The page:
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Life during COVID-19: renewing lost connections with location-based tech

Life during COVID-19: renewing lost connections with location-based tech

Millions around the world are adjusting to life in isolation to avoid spreading disease, but isolation itself can also take a toll. Fortunately, technology can help. Here's how.

As I write this, the Louvre is closed. Broadway theaters have gone dark. And coffee shops, houses of worship, restaurants, bars, and all the usual places people gather to enjoy shared experiences and find companionship have shut their doors. Millions of people around the world are adjusting to life in isolation to avoid spreading the deadly COVID-19 virus. They are doing so to protect each other from disease. But isolation itself can also take a toll.

Fortunately, location-based technology can help.

The dangers of isolation

Even before forced lockdowns, observers warned of the adverse effects of going without human contact. In his 2018 book, Lost Connections, for example, Johann Hari posited that an increasingly fragmented urban society causes mental illness due to isolation.

As Dr. Andrea Graham, assistant professor of medical social sciences at Feinberg School of Medicine, has said, “We're social beings. It's important to interact with other people and feel connected to others for laughter, lightheartedness and support."

Dr. Elena Portacolone, assistant professor of sociology at the Institute for Health & Aging at the University of California San Francisco's School of Nursing, spoke with me from self-quarantine after a visit to Rome. She said there's a big difference between being alone and being lonely. And that leaves an opening for technology-based solutions.

"The difference between unhealthy loneliness and the more benign fact of being alone is relative," Dr. Portacolone said.

Being lonely is a subjective feeling that we have less company than we want. You could have 100 friends, but you want to have 120 friends and you feel lonely. Or you could be lonely in the middle of a crowd.


In other words, loneliness is in the eye of the beholder. And that means technology can help shift people's perceptions of being alone to mitigate the harmful effects of isolation. But, Dr. Portacolone cautions, only if people use it to connect with each other rather than depending on the technology itself for companionship.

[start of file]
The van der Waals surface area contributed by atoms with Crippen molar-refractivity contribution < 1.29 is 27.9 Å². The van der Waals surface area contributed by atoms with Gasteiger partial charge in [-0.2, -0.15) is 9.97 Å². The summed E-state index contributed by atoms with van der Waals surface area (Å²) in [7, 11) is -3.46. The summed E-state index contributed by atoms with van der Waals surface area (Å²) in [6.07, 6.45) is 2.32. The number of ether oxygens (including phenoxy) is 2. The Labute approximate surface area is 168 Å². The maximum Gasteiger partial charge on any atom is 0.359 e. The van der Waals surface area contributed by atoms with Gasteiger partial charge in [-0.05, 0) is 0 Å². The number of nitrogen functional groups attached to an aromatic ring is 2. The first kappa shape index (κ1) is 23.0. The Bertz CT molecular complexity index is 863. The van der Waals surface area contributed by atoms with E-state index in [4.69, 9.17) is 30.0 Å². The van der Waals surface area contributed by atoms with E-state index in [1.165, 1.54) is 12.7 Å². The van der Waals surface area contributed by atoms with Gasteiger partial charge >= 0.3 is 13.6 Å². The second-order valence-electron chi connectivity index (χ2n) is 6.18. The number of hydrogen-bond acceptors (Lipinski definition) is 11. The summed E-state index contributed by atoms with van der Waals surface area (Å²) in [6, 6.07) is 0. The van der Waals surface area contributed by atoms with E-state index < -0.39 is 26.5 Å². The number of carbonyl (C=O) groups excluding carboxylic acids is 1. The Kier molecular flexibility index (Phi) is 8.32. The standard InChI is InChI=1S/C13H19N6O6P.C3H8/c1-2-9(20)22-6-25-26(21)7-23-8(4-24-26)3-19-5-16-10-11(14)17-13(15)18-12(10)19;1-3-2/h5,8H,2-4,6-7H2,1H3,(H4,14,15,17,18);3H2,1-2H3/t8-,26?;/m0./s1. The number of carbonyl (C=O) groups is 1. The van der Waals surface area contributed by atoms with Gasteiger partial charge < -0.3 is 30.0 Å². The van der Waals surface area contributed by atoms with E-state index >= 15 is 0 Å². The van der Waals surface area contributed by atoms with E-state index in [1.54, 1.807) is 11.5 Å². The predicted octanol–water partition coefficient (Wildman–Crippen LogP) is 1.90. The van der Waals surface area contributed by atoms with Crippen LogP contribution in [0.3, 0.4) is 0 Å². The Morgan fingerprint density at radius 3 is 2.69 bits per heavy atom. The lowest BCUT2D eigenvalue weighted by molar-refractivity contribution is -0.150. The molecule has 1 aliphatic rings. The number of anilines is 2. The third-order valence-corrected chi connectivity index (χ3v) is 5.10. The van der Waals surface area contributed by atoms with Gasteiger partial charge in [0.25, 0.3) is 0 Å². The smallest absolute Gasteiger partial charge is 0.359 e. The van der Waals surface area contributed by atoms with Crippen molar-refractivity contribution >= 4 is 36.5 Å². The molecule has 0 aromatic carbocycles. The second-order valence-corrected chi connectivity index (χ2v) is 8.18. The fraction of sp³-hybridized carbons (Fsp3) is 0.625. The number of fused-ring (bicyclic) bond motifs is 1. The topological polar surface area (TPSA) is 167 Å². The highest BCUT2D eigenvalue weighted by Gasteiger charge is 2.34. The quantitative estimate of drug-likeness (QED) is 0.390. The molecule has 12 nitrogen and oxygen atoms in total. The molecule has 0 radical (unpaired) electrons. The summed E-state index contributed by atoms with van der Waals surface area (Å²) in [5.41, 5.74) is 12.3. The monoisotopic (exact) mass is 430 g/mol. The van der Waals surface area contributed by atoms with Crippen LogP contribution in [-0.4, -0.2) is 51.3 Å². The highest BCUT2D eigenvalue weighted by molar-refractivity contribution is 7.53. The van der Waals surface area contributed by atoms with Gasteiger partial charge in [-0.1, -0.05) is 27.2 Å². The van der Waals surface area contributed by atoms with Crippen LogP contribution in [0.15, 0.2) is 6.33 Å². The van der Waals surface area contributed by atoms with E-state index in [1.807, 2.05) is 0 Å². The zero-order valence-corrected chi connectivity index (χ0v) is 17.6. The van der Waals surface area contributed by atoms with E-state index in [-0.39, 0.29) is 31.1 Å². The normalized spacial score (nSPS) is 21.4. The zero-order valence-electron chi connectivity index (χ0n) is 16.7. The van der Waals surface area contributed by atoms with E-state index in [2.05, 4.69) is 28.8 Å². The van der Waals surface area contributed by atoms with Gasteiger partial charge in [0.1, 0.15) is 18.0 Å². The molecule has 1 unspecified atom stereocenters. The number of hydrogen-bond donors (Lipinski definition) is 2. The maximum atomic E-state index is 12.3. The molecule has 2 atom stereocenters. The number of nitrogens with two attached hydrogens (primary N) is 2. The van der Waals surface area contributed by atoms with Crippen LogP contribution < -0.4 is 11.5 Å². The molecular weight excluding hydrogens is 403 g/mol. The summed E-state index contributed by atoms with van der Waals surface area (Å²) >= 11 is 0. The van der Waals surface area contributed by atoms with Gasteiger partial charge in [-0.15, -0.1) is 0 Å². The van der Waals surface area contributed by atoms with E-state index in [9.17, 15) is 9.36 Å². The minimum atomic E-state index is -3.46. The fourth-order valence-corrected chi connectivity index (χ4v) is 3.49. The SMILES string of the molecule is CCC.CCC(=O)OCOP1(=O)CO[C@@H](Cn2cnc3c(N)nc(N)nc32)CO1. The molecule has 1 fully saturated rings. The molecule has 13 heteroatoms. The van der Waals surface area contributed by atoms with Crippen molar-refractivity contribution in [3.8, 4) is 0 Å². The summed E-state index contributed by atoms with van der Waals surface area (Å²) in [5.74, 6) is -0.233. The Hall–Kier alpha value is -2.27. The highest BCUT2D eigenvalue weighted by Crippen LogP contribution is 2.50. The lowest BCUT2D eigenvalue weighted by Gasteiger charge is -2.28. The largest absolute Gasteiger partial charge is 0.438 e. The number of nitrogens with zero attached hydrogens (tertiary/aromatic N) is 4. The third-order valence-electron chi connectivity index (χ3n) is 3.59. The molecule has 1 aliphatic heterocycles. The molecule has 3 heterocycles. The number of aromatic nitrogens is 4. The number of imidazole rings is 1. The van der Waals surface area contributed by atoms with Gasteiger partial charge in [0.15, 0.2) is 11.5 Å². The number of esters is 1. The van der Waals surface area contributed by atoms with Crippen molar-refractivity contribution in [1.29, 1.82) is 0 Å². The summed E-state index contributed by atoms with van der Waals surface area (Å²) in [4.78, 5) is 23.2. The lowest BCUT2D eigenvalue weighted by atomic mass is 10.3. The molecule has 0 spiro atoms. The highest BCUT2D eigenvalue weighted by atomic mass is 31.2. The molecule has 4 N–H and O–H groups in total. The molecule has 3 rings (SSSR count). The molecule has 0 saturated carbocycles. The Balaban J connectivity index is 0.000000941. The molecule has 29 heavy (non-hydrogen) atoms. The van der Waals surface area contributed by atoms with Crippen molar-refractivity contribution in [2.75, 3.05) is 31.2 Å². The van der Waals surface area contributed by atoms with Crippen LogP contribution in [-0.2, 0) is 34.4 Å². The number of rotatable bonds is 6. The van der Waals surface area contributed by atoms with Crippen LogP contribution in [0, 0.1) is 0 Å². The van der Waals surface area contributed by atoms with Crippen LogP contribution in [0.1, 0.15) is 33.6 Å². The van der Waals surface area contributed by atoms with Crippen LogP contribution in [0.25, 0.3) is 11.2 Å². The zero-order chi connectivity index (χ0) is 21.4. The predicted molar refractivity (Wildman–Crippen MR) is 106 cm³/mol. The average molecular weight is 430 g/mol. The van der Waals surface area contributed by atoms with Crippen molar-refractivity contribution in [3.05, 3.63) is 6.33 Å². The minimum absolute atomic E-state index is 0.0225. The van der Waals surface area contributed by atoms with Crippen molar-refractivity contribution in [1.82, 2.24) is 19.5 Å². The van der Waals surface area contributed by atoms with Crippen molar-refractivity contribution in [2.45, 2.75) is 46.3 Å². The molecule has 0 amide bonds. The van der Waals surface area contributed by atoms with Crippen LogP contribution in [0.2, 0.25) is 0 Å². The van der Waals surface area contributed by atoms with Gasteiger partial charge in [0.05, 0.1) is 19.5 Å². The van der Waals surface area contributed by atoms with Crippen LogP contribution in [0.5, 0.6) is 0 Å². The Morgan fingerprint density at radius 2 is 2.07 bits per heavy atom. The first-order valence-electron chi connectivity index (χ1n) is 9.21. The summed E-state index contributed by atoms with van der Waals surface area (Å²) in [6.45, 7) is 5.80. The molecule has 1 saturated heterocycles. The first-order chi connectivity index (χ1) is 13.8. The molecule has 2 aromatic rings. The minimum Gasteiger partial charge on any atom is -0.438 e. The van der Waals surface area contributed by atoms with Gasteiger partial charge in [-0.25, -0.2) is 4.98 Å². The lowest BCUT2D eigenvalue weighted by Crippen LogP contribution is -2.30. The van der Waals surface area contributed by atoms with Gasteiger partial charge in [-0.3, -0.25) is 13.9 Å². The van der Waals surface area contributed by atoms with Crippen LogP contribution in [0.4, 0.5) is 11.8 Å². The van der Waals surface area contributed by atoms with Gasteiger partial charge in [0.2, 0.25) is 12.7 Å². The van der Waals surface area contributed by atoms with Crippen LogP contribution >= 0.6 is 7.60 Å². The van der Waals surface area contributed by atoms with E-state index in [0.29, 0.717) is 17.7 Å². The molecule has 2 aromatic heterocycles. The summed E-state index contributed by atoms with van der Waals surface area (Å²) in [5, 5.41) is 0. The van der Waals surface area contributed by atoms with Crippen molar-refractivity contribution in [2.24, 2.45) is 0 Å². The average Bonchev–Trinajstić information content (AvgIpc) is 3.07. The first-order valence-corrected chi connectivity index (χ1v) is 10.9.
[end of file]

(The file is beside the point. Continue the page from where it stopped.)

Technology to break through

Dr. Portacolone says phones, video conferencing, and other tech that brings people together can effectively break through the barriers of isolation. However, technology that tries to emulate human communication runs the risk of creating an attachment to soulless machines, actually exacerbating loneliness. She feels, for example, that the makers of a popular smart speaker go too far even by giving their product a woman's name.

Location-based apps, however, including apps for dating, befriending, and networking, all have the power to break isolation, externally imposed, or otherwise, Dr. Portacolone says. That's because they create real connections between people, not just technology, even if people never meet in person.

Jason Yim, CEO of mixed reality studio Trigger, tells me that the ongoing rollout of ultra-fast, low-latency 5G networks will enhance such technology-fostered connections. “On a simple level 5G, will speed up all the video conferencing connections from phones and tablets now as people are forced to work or attend classes from home."

Taking location-based tech to the next level, augmented reality (AR) and virtual reality (VR) tech will soon give sports fans something of the stadium experience without leaving home, Yim says. "AR and VR could be used to transport fans into venues where athletes are playing, but crowds are prohibited." His own company has already developed virtual “portals" for major sports clubs and leagues that will allow fans to step through a virtual doorway and into a stadium.

Yim also stresses the importance of tech that can bring people together for work as well as for socializing and entertainment. “Playing together reduces social isolation, but being able to create and achieve together brings a different level of connection." Here too, Yim says, AR and VR can help. “Nascent tools are improving exponentially, transforming users from observers into real contributors."

Just make sure you get don't become a couch potato during periods of isolation. “Keep doing activities that make you feel good—even though they're at home—to help you maintain a positive mental state," Dr. Graham said. “Schedule some at-home workouts, which can boost your mood."

Michael Belfiore

Michael Belfiore

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